10 Signs You Have A Job In A Toxic Workplace
Starting a new job is a whole host of work on its own. You are in a new place with new faces and it’s important to get familiar with the ins and outs as soon as possible. Even if you work yourself to the bone, that alone cannot prevent toxicity from spreading through the office.
If you view constant drama at work or the atmosphere can consistently be described as “thick,” you may be employed in a toxic working environment. If you’re not sure, here are a few ways to determine if your place of work can be described as “toxic”:
1. Nobody likes it
A glaring sign of a toxic working environment is when employees participate in discussing which manager they hate the most. People are also always talking about how much they hate the job and the duties they have been tasked with.
At a previous job of mine as a fast food employee, this appeared to be a regular occurrence from training level to well after the 90-day probation period.
2. The hunt is on
Even if people are in an assistant manager position, they may be looking for other work themselves. You might hear of someone having a job interview more than twice a day every day.
I worked in previous positions where the highest-level managers were having to job hunt, which was very eye-opening and changed my opinion of the company completely.
3. Pass phrase
When people meditate, the often adopt a “mantra” or phrase they repeat to themselves to ‘enhance their calm.’ Has the stress of your job ever become so great, so stressful that you repeat a secret phrase when things become too much to handle?
Perhaps you state to yourself “this is fine” when you see your lack of hours on the schedule or “Yep, supposed to happen.” Whatever your secret phrase, the fact that it is even necessary to get through the day shows a toxic environment.
4. Can’t complain
A sign of a good company is when an employee can approach the HR department without fear of repercussion. If you are afraid to discuss your lack of hours or the fact that you have to work with a certain person, you are certainly working somewhere toxic.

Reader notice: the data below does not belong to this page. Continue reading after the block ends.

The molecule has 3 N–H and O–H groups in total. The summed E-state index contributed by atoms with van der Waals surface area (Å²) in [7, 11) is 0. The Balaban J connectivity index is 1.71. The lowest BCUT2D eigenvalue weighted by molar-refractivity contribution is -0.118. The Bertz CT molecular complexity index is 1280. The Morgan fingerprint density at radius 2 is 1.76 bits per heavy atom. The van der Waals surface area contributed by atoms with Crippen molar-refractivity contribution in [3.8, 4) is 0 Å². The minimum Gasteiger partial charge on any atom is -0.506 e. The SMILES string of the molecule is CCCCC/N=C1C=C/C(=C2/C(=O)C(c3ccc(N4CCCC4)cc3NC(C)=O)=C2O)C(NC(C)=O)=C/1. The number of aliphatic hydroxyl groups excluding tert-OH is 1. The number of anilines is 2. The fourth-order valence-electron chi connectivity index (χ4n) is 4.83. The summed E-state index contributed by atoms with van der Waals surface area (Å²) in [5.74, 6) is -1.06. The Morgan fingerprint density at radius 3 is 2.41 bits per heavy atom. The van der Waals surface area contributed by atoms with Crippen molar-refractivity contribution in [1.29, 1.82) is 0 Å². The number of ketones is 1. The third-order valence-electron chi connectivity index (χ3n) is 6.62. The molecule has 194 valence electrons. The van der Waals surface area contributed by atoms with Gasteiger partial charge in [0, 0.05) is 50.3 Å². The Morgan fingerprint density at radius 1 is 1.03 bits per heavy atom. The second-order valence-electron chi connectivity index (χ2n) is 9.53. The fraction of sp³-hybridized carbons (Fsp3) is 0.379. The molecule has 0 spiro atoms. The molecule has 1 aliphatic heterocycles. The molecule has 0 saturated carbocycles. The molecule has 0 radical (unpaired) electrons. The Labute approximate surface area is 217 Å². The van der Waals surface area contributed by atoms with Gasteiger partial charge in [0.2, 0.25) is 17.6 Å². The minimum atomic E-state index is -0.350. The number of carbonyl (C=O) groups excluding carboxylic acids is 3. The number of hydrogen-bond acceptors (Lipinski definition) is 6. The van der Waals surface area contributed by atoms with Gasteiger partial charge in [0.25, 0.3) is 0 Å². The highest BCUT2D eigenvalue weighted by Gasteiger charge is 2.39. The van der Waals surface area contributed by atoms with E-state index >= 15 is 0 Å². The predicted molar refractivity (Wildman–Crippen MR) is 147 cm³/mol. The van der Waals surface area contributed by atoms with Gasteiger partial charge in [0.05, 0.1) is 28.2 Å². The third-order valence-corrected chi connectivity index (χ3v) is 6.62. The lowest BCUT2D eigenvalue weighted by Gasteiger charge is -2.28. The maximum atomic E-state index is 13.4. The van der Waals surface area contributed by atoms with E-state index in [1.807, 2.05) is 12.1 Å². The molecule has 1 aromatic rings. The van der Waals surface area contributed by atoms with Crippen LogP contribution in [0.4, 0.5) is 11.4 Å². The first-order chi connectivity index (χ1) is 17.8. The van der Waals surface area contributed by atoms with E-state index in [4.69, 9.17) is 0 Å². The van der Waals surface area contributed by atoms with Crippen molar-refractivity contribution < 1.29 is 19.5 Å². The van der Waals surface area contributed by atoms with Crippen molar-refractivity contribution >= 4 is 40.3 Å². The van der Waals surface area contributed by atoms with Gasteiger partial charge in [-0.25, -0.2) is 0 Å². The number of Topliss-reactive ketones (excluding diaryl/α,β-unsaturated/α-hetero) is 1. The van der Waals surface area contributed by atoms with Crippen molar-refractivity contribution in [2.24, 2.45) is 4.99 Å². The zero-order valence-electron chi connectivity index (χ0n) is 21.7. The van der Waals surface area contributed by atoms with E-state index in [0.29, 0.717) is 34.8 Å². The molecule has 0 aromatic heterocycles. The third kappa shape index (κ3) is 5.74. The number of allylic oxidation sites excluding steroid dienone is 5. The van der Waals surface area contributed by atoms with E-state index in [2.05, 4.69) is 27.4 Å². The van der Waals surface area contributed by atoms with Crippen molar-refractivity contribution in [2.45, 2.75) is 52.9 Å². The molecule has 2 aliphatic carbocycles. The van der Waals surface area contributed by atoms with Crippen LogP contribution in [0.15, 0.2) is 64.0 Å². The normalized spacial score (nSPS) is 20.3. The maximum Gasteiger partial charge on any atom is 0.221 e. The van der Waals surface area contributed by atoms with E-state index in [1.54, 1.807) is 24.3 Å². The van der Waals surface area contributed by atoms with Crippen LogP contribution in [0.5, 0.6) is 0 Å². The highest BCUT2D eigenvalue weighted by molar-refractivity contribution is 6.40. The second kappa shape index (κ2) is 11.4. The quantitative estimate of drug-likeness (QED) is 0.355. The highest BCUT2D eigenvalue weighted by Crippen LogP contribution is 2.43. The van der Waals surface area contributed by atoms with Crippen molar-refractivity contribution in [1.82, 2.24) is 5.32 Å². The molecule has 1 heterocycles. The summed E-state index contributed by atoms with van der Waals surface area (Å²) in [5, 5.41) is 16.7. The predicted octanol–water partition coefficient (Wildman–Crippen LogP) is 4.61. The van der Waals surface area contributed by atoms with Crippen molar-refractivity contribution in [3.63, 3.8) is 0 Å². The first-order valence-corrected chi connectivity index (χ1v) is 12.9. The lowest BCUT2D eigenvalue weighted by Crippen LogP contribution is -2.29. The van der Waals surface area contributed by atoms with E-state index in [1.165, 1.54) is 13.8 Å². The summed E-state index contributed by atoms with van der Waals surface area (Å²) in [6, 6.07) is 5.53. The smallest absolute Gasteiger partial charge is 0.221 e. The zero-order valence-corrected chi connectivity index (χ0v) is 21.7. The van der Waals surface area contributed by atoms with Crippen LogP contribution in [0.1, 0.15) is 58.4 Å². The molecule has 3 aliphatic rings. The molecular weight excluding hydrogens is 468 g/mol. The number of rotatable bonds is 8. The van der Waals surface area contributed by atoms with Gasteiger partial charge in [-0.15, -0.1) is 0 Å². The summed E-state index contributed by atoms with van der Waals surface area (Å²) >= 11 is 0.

HR is supposed to employ the concept of conflict resolution and if the department of your employer is questionable, it’s time to find someone where else to work.
5. No sense of leadership
CEOs often have a personal leadership philosophy, “a set of beliefs and principles they use to evaluate information and respond to people and situations. It allows who hears it to gain an understanding of their values, priorities, approach to decision making, and what they expects from themselves and others.”
Are you certain the CEO of your company has any such thing? Many times manager succumb to megalomania, asserting their authority over others as a result of fear they feel themselves.
6. Meetings aren’t productive
When a manager calls a meeting, it allows them to discuss possible improvement with the team and allows employees to air their grievances. A great deal of the time, people will stay quiet and say absolutely nothing.
Do you co-workers only speak the truth when the manager is not within earshot? Though I was not management, I was privy to the meeting in a previous position as I worked in the front. I often saw meetings that devolved into nothing more than shouting matches and resulted in management cutting the meeting short.
7. Unfair treatment
You may feel singled out or even that your manager is never honest with you about the schedule. Have you caught your manager in a lie more than once? The lies may have become so great, you just expect it to be part of every shift.
It may hit you at a dinner date or at a nephew’s birthday party, but there may be a time where instinct screams at you, “What the hell are you even doing here? How can you work in a place like this?”
Don’t let yourself get stuck in a career coma because you feel nervous about the job change.
9. It’s about this, not that
Maybe your company’s greatest concern is the positive number, their focus targets goals and production. It’s all about respecting the ‘chain of command.’ For the company things like teamwork, trust, and collaboration are the furthest thing from their minds.
10. Input unnecessary
You may be aware of an employee survey that your team never gets to fill out. Who gets the survey may be connected what they are worried those employees might say.